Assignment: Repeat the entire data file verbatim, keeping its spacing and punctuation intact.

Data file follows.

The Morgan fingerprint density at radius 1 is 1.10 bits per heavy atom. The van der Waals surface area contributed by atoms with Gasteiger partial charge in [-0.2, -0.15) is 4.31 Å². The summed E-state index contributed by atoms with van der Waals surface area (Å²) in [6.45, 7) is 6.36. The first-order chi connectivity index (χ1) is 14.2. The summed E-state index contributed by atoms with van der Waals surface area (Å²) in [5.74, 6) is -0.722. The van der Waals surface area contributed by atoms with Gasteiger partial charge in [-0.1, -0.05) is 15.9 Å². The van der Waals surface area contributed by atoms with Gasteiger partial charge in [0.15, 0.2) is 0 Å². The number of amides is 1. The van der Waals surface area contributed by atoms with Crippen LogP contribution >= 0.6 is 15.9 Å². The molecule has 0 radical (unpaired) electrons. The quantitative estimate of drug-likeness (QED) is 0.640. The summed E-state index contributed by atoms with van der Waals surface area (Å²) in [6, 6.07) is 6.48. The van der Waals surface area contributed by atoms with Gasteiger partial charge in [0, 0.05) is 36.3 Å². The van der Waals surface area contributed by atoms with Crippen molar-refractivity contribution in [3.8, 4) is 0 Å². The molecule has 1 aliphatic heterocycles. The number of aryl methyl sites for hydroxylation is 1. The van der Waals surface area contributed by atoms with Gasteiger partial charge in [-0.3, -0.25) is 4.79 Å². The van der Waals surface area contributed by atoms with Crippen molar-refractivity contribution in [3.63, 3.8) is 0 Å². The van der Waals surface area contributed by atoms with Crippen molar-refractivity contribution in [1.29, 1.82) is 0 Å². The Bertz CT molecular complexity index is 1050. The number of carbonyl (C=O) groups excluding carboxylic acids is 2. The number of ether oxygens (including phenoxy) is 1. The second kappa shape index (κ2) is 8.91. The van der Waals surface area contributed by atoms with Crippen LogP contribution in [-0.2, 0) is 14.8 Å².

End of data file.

The Morgan fingerprint density at radius 1 is 1.10 bits per heavy atom. The van der Waals surface area contributed by atoms with Gasteiger partial charge in [-0.2, -0.15) is 4.31 Å². The summed E-state index contributed by atoms with van der Waals surface area (Å²) in [6.45, 7) is 6.36. The first-order chi connectivity index (χ1) is 14.2. The summed E-state index contributed by atoms with van der Waals surface area (Å²) in [5.74, 6) is -0.722. The van der Waals surface area contributed by atoms with Gasteiger partial charge in [-0.1, -0.05) is 15.9 Å². The van der Waals surface area contributed by atoms with Gasteiger partial charge in [0.15, 0.2) is 0 Å². The number of amides is 1. The van der Waals surface area contributed by atoms with Crippen LogP contribution >= 0.6 is 15.9 Å². The molecule has 0 radical (unpaired) electrons. The quantitative estimate of drug-likeness (QED) is 0.640. The summed E-state index contributed by atoms with van der Waals surface area (Å²) in [6, 6.07) is 6.48. The van der Waals surface area contributed by atoms with Gasteiger partial charge in [0, 0.05) is 36.3 Å². The van der Waals surface area contributed by atoms with Crippen molar-refractivity contribution in [3.8, 4) is 0 Å². The molecule has 1 aliphatic heterocycles. The number of aryl methyl sites for hydroxylation is 1. The van der Waals surface area contributed by atoms with Gasteiger partial charge in [-0.3, -0.25) is 4.79 Å². The van der Waals surface area contributed by atoms with Crippen molar-refractivity contribution in [3.63, 3.8) is 0 Å². The van der Waals surface area contributed by atoms with Crippen molar-refractivity contribution in [1.29, 1.82) is 0 Å². The Bertz CT molecular complexity index is 1050. The number of carbonyl (C=O) groups excluding carboxylic acids is 2. The number of ether oxygens (including phenoxy) is 1. The second kappa shape index (κ2) is 8.91. The van der Waals surface area contributed by atoms with Crippen LogP contribution in [-0.2, 0) is 14.8 Å².